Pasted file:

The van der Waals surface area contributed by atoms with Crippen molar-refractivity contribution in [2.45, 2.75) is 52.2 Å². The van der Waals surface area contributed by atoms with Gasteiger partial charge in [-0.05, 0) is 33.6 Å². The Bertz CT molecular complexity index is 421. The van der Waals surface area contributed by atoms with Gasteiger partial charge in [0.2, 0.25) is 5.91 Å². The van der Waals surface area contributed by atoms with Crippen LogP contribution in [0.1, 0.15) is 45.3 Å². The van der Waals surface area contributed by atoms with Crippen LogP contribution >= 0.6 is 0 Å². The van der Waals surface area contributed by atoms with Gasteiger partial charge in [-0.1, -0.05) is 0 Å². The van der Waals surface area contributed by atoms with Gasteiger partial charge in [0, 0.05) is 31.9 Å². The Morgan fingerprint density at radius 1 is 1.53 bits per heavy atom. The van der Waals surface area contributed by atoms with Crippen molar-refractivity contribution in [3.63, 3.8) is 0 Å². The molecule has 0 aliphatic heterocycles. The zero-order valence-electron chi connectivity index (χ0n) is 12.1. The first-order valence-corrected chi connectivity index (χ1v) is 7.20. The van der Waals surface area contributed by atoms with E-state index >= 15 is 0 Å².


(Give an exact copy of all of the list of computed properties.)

The van der Waals surface area contributed by atoms with Crippen molar-refractivity contribution in [2.45, 2.75) is 52.2 Å². The van der Waals surface area contributed by atoms with Gasteiger partial charge in [-0.05, 0) is 33.6 Å². The Bertz CT molecular complexity index is 421. The van der Waals surface area contributed by atoms with Gasteiger partial charge in [0.2, 0.25) is 5.91 Å². The van der Waals surface area contributed by atoms with Crippen LogP contribution in [0.1, 0.15) is 45.3 Å². The van der Waals surface area contributed by atoms with Crippen LogP contribution >= 0.6 is 0 Å². The van der Waals surface area contributed by atoms with Gasteiger partial charge in [-0.1, -0.05) is 0 Å². The van der Waals surface area contributed by atoms with Gasteiger partial charge in [0, 0.05) is 31.9 Å². The Morgan fingerprint density at radius 1 is 1.53 bits per heavy atom. The van der Waals surface area contributed by atoms with Crippen molar-refractivity contribution in [3.63, 3.8) is 0 Å². The molecule has 0 aliphatic heterocycles. The zero-order valence-electron chi connectivity index (χ0n) is 12.1. The first-order valence-corrected chi connectivity index (χ1v) is 7.20. The van der Waals surface area contributed by atoms with E-state index >= 15 is 0 Å².